More than 4,000 students are enrolling in the University in the Countryside program. Seven state universities are setting up different career programs prioritized for different parts of the country. Last year UNAN-Managua began to offer a degree in Medicine in El Tuma-La Dalia, and in 2021 it will reach Susucayán, in Nueva Segovia, Nueva Guinea and San Juan del Sur. This year Universidad en el Campo begins in the North and South Caribbean, where they will offer a program in Education. This is part of the government’s efforts to strengthen capacities in the countryside and provide conditions so rural youth don’t have to migrate to urban areas to study. (Radio La Primerisima, 3 February 2021)
Mobile Clinics to Benefit 80,000 People
As part of the “My Hospital in my Community” Health Campaign, medical brigades and mobile clinics from departmental hospitals will carry out 56,747 medical consultations and do 1,103 surgeries in communities during the week of Feb. 1, benefiting 80,981 inhabitants. The initiative is part of the Family and Community Healthcare Model. (Nicaragua News, 27 January 2021)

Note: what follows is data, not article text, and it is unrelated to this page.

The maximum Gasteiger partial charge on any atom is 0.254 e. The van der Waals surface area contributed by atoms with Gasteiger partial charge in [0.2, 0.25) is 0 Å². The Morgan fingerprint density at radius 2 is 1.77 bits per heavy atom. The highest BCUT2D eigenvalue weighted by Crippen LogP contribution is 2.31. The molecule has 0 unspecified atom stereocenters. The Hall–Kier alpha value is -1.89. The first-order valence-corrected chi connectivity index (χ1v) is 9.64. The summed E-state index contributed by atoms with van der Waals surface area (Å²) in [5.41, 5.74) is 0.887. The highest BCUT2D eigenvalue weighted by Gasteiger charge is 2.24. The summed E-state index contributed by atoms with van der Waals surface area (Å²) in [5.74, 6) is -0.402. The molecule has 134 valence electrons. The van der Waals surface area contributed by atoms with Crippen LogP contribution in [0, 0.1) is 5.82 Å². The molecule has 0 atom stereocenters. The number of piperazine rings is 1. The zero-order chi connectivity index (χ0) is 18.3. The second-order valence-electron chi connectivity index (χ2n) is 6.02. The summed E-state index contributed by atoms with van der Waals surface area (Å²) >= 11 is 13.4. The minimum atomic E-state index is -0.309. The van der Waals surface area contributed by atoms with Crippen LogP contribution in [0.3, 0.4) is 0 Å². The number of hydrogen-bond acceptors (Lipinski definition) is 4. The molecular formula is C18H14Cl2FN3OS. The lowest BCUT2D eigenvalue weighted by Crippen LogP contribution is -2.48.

Loans for 3,000 Women
This week, the “Zero Usury” microloan program allocated US$1 million to finance 3,000 women in 95 municipalities for small businesses. The financing is part of the Plan to Strengthen Productive and Organizational Capabilities of the Creative Economy Model. (Nicaragua News, 27 January 2021)
Health Ministry Weekly Covid Report
The week of Jan. 25 to Feb. 1 there were 35 new registered cases of Covid-19 and 37 people recuperated. Since March, 2020 there have been 5,027 cases, 4,811 people have recuperated and 170 people have died. (Radio La Primerisima, 2 February 2021)